"Green Acres" it ain't, but we love owning and visiting the Hawksbill Cabin, near Stanley and Luray, Virginia, and a wealth of outdoor activities, including: the "World Famous" Shenandoah River, Shenandoah National Park, Skyline Drive, Luray Caverns, and Massanutten Resort. From time to time we'll post about other stuff, too.
As the number of blog posts grows, we've added a few navigation tools in the right column to facilitate getting around the site.
Tuesday, May 8, 2012
Turk Mountain: An Easy SNP Day Hike
At the summit of Turk Mountain
As I mentioned yesterday, I took Tessie out for an inaugural
hike in Shenandoah National Park recently, and chose the easy Turk Mountain
summit hike as our destination. Earlier
we’d warmed up a little on Calf Mountain after entering the Park from Waynesboro,
and afterwards we drove a few miles north on Skyline Drive to the trailhead for
There is a more challenging Turk Mountain hike described on
Hiking Upward, and linked below. They
list their version as a 10.4 mile loop with multiple stream crossings and
2,400+ feet of altitude gain. That’s not
the hike Tessie and I took – ours started at the Turk Gap parking area,
milepost 94.1, and we did a 2.2 mile out-and-back with only about 480 feet of
altitude gain, net.
This is a well-maintained trail that runs along the AT for
part of the way. In fact, Tessie and I
encountered a pair of north bound AT section hikers taking a lunch break at the
parking area. What a wet day it was – I’m
sure that was keeping that appetite up, but I didn’t have any trail magic to
share with them.
As you can see from the sparseness of my photography on this
trail, I was pretty focused on working with Tessie on her leash for the
route. Still, we did enjoy the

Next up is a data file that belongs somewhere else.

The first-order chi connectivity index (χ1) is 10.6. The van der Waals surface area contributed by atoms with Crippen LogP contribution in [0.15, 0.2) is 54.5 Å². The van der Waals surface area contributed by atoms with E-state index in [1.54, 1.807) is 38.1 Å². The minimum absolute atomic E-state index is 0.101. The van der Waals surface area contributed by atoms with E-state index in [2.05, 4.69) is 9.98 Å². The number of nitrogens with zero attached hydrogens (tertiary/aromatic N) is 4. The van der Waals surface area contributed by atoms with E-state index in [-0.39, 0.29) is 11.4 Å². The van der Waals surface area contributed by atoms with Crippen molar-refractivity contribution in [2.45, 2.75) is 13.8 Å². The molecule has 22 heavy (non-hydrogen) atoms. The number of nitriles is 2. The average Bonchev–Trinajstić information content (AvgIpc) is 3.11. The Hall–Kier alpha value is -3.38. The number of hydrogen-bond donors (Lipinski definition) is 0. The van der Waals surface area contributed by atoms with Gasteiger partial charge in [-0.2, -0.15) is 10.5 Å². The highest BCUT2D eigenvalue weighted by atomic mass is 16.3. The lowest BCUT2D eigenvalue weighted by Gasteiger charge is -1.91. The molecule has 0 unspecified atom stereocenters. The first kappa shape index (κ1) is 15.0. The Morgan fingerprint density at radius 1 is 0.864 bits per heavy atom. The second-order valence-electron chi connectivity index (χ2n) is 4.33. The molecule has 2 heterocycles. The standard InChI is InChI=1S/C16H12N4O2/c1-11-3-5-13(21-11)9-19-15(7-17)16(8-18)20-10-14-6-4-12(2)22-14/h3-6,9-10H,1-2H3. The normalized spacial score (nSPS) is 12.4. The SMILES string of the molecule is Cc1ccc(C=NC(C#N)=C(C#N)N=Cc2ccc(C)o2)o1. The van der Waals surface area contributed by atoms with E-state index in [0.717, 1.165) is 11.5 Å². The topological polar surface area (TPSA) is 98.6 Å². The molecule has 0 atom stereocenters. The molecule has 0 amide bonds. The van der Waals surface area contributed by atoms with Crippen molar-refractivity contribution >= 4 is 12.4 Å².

rhododendrons in bloom, and made note of several geologic layers that the trail
passes through, including a couple of talus fields. The rainy day really brought out the colors
of the lichen that covered many of these stones.
Upon reaching the summit, given the rainy day and overcast
skies, there is not a lot I can report about the views that are supposed to be
the highlight of this hike. I’m one who
doesn’t mind not having the view if the effect of the weather is interesting
enough, and here it was, with wispy clouds blowing through the tree
This stony ridge is narrow and tough for footing, and my
little dog looked up at me for guidance in some of the areas up there. We had a good bonding experience – I’ll take
her back on the trail sometime soon, and hopefully will be able to join my
friends at Appalachian Outdoors Adventures with their dogs by the end of the
As far as the trail goes, this one offers a very typical
experience for Park visitors. It is a
good one down in the Southern District, where there aren’t typically many
crowds on the trails, so it has that going for it. A hiker who has done the research on the
vegetation, wildlife, and history of the Park will certainly find a lot here;
and if you take the time to dig into the geology of the Park there is a lot to
ponder in the nearly 500 feet of elevation gain here – you probably cover two
or three hundred million years of geological history.
It’s one I definitely will do again, and I may even take up
this route from Hiking Upward: